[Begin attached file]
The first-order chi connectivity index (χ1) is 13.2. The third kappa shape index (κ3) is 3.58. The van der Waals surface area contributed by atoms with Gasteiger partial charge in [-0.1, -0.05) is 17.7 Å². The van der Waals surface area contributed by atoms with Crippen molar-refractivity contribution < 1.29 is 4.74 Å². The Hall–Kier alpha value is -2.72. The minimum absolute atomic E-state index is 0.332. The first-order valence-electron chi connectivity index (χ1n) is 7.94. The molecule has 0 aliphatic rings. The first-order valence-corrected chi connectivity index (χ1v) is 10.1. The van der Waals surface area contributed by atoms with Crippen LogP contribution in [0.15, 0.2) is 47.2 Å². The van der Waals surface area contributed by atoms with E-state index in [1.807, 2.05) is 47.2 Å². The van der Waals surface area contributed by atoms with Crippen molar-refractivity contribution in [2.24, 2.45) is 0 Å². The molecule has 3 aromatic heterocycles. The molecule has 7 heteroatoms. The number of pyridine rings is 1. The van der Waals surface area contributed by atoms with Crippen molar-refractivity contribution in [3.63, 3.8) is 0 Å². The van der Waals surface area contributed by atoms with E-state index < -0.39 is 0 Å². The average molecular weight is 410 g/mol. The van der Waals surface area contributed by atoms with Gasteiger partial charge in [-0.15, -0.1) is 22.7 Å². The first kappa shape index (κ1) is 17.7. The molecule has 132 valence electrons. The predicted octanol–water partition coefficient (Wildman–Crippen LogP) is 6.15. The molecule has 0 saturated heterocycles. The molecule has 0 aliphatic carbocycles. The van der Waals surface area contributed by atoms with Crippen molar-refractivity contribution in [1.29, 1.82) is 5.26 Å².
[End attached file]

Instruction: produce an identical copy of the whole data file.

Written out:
The first-order chi connectivity index (χ1) is 13.2. The third kappa shape index (κ3) is 3.58. The van der Waals surface area contributed by atoms with Gasteiger partial charge in [-0.1, -0.05) is 17.7 Å². The van der Waals surface area contributed by atoms with Crippen molar-refractivity contribution < 1.29 is 4.74 Å². The Hall–Kier alpha value is -2.72. The minimum absolute atomic E-state index is 0.332. The first-order valence-electron chi connectivity index (χ1n) is 7.94. The molecule has 0 aliphatic rings. The first-order valence-corrected chi connectivity index (χ1v) is 10.1. The van der Waals surface area contributed by atoms with Crippen LogP contribution in [0.15, 0.2) is 47.2 Å². The van der Waals surface area contributed by atoms with E-state index in [1.807, 2.05) is 47.2 Å². The van der Waals surface area contributed by atoms with Crippen molar-refractivity contribution in [2.24, 2.45) is 0 Å². The molecule has 3 aromatic heterocycles. The molecule has 7 heteroatoms. The number of pyridine rings is 1. The van der Waals surface area contributed by atoms with Crippen molar-refractivity contribution in [3.63, 3.8) is 0 Å². The van der Waals surface area contributed by atoms with E-state index < -0.39 is 0 Å². The average molecular weight is 410 g/mol. The van der Waals surface area contributed by atoms with Gasteiger partial charge in [-0.15, -0.1) is 22.7 Å². The first kappa shape index (κ1) is 17.7. The molecule has 132 valence electrons. The predicted octanol–water partition coefficient (Wildman–Crippen LogP) is 6.15. The molecule has 0 saturated heterocycles. The molecule has 0 aliphatic carbocycles. The van der Waals surface area contributed by atoms with Crippen molar-refractivity contribution in [1.29, 1.82) is 5.26 Å².